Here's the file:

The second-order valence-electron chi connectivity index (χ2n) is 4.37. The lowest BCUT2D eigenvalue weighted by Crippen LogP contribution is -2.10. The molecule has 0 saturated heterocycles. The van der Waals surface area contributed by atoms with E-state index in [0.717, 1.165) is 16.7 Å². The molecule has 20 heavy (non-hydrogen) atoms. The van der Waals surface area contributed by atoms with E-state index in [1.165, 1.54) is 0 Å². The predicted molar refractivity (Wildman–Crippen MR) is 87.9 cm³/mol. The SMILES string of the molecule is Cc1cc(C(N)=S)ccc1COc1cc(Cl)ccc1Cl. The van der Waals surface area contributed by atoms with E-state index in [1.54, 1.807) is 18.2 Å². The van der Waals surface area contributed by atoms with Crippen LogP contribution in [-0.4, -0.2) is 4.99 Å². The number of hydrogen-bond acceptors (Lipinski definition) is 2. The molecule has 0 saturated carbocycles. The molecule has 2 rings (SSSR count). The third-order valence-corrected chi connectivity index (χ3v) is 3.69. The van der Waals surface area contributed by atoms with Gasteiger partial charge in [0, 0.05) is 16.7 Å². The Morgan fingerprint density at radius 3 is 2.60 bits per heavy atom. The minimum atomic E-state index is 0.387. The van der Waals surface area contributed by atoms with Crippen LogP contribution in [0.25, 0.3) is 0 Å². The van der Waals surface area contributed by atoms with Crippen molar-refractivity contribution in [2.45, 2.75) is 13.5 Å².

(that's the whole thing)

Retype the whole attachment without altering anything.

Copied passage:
The second-order valence-electron chi connectivity index (χ2n) is 4.37. The lowest BCUT2D eigenvalue weighted by Crippen LogP contribution is -2.10. The molecule has 0 saturated heterocycles. The van der Waals surface area contributed by atoms with E-state index in [0.717, 1.165) is 16.7 Å². The molecule has 20 heavy (non-hydrogen) atoms. The van der Waals surface area contributed by atoms with E-state index in [1.165, 1.54) is 0 Å². The predicted molar refractivity (Wildman–Crippen MR) is 87.9 cm³/mol. The SMILES string of the molecule is Cc1cc(C(N)=S)ccc1COc1cc(Cl)ccc1Cl. The van der Waals surface area contributed by atoms with E-state index in [1.54, 1.807) is 18.2 Å². The van der Waals surface area contributed by atoms with Crippen LogP contribution in [-0.4, -0.2) is 4.99 Å². The number of hydrogen-bond acceptors (Lipinski definition) is 2. The molecule has 0 saturated carbocycles. The molecule has 2 rings (SSSR count). The third-order valence-corrected chi connectivity index (χ3v) is 3.69. The van der Waals surface area contributed by atoms with Gasteiger partial charge in [0, 0.05) is 16.7 Å². The Morgan fingerprint density at radius 3 is 2.60 bits per heavy atom. The minimum atomic E-state index is 0.387. The van der Waals surface area contributed by atoms with Crippen LogP contribution in [0.25, 0.3) is 0 Å². The van der Waals surface area contributed by atoms with Crippen molar-refractivity contribution in [2.45, 2.75) is 13.5 Å².